Katz discovers that those associated with the Herndon address have links to Hamas, PIJ, even al Qaeda, and she learns that the source of their funding is our so-called ally Saudi Arabia. Importantly, Katz shows this money trail: Readers who previously either discarded or too-quickly accepted the claim that Saudi oil money is bankrolling jihad across the world and in America will learn a lot.
This education comes with much frustration. Repeatedly, Katz relates how she shared the information she gathered with government agents—who either did nothing with it or were thwarted by the FBI in their attempts to pursue her leads. She discovers that the FBI has a maddening policy of gathering information and then doing absolutely nothing with it. In fact, says Katz, the FBI already had “smoking guns” on almost everything she herself uncovered, yet ignored these leads. Worse, according to Katz, the FBI tends to investigate the innocent with much greater speed and intensity than the guilty. When Katz learns that this applies to her, too, she is infuriated. “The bastards,” she says. “Terrorists and criminals are running around unimpeded and the FBI is investigating me!” (p. 235).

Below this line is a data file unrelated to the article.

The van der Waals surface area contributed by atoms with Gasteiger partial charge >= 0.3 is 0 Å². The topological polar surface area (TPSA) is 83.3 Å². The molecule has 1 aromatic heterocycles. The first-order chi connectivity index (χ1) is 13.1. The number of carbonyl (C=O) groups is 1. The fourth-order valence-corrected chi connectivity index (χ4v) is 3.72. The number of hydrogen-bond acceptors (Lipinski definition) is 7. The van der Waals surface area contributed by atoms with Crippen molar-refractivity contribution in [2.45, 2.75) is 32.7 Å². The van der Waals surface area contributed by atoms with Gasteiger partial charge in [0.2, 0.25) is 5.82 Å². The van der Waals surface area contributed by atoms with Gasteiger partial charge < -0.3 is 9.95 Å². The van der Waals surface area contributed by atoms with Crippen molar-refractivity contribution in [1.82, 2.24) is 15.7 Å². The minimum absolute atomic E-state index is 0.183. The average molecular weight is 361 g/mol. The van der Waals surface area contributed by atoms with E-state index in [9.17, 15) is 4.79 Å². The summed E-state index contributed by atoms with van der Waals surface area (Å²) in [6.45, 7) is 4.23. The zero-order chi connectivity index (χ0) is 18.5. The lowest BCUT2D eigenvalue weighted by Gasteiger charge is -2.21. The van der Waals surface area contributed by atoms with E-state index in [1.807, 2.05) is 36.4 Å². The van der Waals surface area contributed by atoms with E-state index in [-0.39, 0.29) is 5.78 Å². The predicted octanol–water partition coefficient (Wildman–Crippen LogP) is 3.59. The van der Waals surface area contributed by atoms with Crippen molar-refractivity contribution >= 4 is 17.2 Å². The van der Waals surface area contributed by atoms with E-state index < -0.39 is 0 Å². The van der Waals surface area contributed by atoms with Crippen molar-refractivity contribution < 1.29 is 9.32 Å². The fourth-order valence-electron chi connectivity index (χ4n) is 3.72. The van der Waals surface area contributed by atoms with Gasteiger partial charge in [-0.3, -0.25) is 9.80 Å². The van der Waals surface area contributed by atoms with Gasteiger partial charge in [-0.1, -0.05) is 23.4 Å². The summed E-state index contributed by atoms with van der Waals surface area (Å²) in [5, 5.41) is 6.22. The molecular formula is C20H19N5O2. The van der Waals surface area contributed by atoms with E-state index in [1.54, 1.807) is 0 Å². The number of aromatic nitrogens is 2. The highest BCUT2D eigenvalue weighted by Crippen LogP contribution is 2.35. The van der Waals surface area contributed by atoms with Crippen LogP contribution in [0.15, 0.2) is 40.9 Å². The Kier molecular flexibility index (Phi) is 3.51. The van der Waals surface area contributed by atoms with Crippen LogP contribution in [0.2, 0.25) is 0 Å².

Thankfully, the book does not end before the charities Katz exposes as sponsors of terrorism finally have their assets frozen and are indicted for transferring funds to terrorist groups. And Katz acknowledges some positive steps that America took in the two years following September 11. But at book’s end she still is not particularly upbeat about our prospects. “As long as imams preach violence,” she says, “violence won’t be eradicated. . . . And as long as we call terrorist supporters [such as Saudi Arabia] ‘friends and allies,’ we are headed for disaster” (p. 333).
Unfortunately, owing to the subject matter of the book and that it was written anonymously, Terrorist Hunter lacks citations, so readers cannot confirm the accuracy of either her translations or her conversations with government officials. Additionally, Katz jumps from one time period to another throughout each chapter. This is sometimes used to dramatic effect and sometimes necessitated by the way the investigations unfold, but at times this jumping seems needless and is confusing. Finally, the lack of an index exacerbates these flaws, making it even harder for the reader to understand clearly which person or organization did and said what.
Despite its few flaws, however, Terrorist Hunter is a crucially important book. In showing how radical Muslims have operated on American soil, and in documenting the ineffectual response by our government to their activities, Katz’s book will be of value to anyone concerned with the fight against Islamic terrorists—which should be everyone.